While many commentators were wondering when the Supreme Court would start issuing opinions, the backlog of argued cases now being substantial, today is their day.
The Supreme Court is back in live session, and so is this blog.
The Justices are actually seated today and announcing opinions in the traditional manner. And the Justices opened today’s round unanimously, although perhaps not happily for many observers, particularly litigators and corporate advisors. In a per curiam one-liner, the Court dismissed certiorari as improvidently granted in the Ninth Circuit case In Re Grand Jury. This is a widely discussed and anticipated case, at least among litigators and investigators and also in-house lawyers whose advice in sensitive matters is sought by executives. The issue as to which certiorari was granted is whether a communication between a lawyer and client involving both legal and non-legal (business strategy) advice is protected by attorney-client privilege when the request for or receipt of legal advice was a significant purpose behind the communication. While the Court’s dismissal order says nothing, I’ll add some background, inasmuch as the matter that led to this case is one that is in the procedural inbox of many practitioners, both in the private sector and in government.
The petitioner in In Re Grand Jury is an anonymous law firm that specializes in international taxation law. The firm was served with grand jury subpoenas for documents and communications in a grand jury investigation of a client. The client and law firm produced some of the requested material but withheld others, claiming attorney-client privilege and work-product protection. The law firm asserted that some of the protected documents were dual-purpose communications, i.e., they were created both in preparation of the client’s tax returns and to provide legal advice. The district court granted, in part, the government’s motion to compel production, rejecting the claim of privilege, and ultimately held the law firm and its client in contempt for not providing the materials. The Ninth Circuit affirmed.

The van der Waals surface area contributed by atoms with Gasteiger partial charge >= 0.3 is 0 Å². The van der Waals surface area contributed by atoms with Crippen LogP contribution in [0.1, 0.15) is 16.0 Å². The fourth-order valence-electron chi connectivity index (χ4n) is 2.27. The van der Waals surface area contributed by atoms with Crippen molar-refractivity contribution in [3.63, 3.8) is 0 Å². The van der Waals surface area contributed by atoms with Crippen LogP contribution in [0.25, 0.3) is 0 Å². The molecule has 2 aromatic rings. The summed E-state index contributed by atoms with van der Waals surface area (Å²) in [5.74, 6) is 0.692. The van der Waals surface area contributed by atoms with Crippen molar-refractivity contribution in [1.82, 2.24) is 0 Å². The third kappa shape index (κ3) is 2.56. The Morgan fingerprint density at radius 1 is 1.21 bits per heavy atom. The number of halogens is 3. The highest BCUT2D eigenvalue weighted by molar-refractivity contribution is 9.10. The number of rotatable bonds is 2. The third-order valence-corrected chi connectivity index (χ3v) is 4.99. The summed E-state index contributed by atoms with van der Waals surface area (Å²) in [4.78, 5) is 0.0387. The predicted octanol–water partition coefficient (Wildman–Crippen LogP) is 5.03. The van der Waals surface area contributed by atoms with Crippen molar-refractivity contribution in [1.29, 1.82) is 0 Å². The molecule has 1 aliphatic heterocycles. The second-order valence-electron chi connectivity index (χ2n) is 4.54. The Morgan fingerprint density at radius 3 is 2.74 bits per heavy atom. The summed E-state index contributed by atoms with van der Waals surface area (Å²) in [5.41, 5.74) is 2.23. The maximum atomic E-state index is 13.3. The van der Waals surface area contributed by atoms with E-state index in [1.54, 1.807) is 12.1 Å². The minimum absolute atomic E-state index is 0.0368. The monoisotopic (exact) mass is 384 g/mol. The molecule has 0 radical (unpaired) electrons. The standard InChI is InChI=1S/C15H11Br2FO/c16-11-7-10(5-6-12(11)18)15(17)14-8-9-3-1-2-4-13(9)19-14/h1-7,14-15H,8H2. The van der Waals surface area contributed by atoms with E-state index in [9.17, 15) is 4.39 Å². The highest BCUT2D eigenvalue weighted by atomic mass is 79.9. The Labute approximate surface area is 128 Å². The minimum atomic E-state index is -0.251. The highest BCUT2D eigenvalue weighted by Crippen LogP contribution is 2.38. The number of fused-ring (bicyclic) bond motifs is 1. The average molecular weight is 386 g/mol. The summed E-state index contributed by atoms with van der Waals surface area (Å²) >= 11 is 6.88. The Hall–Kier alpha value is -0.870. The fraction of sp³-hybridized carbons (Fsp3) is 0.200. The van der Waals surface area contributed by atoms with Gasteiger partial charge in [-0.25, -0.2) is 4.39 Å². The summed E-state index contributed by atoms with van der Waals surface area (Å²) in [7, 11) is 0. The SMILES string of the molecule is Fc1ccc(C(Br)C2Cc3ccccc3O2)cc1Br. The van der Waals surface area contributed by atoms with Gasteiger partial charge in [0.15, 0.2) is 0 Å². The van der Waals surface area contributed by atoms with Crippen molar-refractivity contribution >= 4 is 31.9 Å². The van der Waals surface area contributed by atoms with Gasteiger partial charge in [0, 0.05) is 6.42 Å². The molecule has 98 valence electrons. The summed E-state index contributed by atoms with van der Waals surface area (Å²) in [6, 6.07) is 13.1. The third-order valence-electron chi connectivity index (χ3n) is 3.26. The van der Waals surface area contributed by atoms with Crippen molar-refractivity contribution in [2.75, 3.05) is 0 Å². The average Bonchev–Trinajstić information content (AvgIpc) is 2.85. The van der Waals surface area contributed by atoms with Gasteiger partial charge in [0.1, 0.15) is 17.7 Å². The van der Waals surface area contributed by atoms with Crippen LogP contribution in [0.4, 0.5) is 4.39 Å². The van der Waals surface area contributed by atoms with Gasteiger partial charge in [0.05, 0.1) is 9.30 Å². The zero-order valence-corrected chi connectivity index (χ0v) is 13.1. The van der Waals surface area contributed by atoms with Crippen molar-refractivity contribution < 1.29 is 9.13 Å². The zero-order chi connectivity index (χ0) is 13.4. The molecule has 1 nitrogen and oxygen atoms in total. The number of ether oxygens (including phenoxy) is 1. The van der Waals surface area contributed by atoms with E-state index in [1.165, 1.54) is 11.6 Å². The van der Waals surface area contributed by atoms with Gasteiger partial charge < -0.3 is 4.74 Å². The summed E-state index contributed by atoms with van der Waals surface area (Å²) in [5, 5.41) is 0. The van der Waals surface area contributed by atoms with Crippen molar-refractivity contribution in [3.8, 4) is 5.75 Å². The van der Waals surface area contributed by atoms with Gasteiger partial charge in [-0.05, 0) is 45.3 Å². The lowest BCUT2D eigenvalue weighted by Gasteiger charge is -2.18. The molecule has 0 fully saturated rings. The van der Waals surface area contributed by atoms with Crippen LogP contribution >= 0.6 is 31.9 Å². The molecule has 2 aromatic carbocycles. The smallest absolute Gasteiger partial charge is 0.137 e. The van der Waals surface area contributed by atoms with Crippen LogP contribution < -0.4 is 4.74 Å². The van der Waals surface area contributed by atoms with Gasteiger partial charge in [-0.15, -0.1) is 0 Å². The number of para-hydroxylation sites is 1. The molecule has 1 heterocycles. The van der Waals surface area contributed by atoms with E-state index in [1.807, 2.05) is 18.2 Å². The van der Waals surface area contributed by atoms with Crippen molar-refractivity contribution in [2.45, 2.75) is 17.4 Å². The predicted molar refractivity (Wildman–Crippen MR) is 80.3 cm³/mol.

The court of appeals emphasized that the attorney-client privilege protects confidential communications between attorneys and clients “which are made for the purpose of giving legal advice” and also noted that communications can have more than one purpose, especially “in the tax law context” where a communication can address both “tax compliance considerations” (a non-legal purpose) and “advice on what to do if the IRS challenged the deduction” (potentially a legal purpose). Consistent with the significant majority of legal opinions on the subject, the Ninth Circuit agreed with the district court that in determining whether a multi-purpose communication is protected by privilege, a court should look to its “primary purpose.” The circuit court found it unnecessary to address the petitioner’s argument that the primary purpose test should be satisfied whenever the communication in question was “one of the significant purposes of the communication.” The court saw logic in the approach of the D.C. Circuit in In re Kellogg Brown & Root, Inc., 756 F.3d 754, 759-760 (D.C. Cir. 2014), cert. denied, 574 U.S. 1122 (2015), which employed that approach, but held that this approach “would only change the outcome of a privilege analysis in truly close cases,” for instance, where legal and non-legal purposes are similarly significant, but that a tax case like this wasn’t one of them. The court of appeals therefore “le[ft] open” whether “the Kellogg formulation of the primary-purpose test” should apply in some or all future cases presenting primary-purpose issues. That question remains open, though practitioners and others should recognize that the great weight of authority supports the literal definition that “primary” means primacy, not mere significance.